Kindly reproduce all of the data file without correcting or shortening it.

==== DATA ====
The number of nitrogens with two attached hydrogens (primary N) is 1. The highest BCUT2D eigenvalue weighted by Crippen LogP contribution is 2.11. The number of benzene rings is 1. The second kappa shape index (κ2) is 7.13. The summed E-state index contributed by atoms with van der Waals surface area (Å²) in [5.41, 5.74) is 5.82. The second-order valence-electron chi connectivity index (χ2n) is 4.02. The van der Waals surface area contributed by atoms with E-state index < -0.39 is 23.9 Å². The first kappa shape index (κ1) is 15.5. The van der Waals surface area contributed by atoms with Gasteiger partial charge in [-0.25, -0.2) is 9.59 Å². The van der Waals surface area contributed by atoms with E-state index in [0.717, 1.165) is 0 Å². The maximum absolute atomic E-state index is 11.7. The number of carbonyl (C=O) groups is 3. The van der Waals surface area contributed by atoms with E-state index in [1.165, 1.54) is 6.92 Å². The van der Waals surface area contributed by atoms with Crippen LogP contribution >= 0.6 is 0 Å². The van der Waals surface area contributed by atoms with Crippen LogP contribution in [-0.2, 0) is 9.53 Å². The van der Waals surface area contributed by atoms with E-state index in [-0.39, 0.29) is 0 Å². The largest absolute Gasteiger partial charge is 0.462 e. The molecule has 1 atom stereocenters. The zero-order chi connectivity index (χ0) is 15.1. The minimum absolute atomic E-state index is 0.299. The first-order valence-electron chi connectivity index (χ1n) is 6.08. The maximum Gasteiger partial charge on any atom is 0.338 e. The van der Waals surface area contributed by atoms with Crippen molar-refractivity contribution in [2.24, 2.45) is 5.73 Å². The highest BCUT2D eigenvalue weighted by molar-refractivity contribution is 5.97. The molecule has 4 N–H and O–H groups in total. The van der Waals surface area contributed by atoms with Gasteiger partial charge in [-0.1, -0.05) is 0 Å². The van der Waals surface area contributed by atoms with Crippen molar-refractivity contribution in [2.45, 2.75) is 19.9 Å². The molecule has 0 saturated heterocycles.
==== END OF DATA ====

The number of nitrogens with two attached hydrogens (primary N) is 1. The highest BCUT2D eigenvalue weighted by Crippen LogP contribution is 2.11. The number of benzene rings is 1. The second kappa shape index (κ2) is 7.13. The summed E-state index contributed by atoms with van der Waals surface area (Å²) in [5.41, 5.74) is 5.82. The second-order valence-electron chi connectivity index (χ2n) is 4.02. The van der Waals surface area contributed by atoms with E-state index < -0.39 is 23.9 Å². The first kappa shape index (κ1) is 15.5. The van der Waals surface area contributed by atoms with Gasteiger partial charge in [-0.25, -0.2) is 9.59 Å². The van der Waals surface area contributed by atoms with E-state index in [0.717, 1.165) is 0 Å². The maximum absolute atomic E-state index is 11.7. The number of carbonyl (C=O) groups is 3. The van der Waals surface area contributed by atoms with E-state index in [1.165, 1.54) is 6.92 Å². The van der Waals surface area contributed by atoms with Crippen LogP contribution >= 0.6 is 0 Å². The van der Waals surface area contributed by atoms with Crippen LogP contribution in [-0.2, 0) is 9.53 Å². The van der Waals surface area contributed by atoms with E-state index in [-0.39, 0.29) is 0 Å². The largest absolute Gasteiger partial charge is 0.462 e. The molecule has 1 atom stereocenters. The zero-order chi connectivity index (χ0) is 15.1. The minimum absolute atomic E-state index is 0.299. The first-order valence-electron chi connectivity index (χ1n) is 6.08. The maximum Gasteiger partial charge on any atom is 0.338 e. The van der Waals surface area contributed by atoms with Crippen molar-refractivity contribution in [2.24, 2.45) is 5.73 Å². The highest BCUT2D eigenvalue weighted by molar-refractivity contribution is 5.97. The molecule has 4 N–H and O–H groups in total. The van der Waals surface area contributed by atoms with Gasteiger partial charge in [-0.1, -0.05) is 0 Å². The van der Waals surface area contributed by atoms with Crippen molar-refractivity contribution in [2.45, 2.75) is 19.9 Å². The molecule has 0 saturated heterocycles.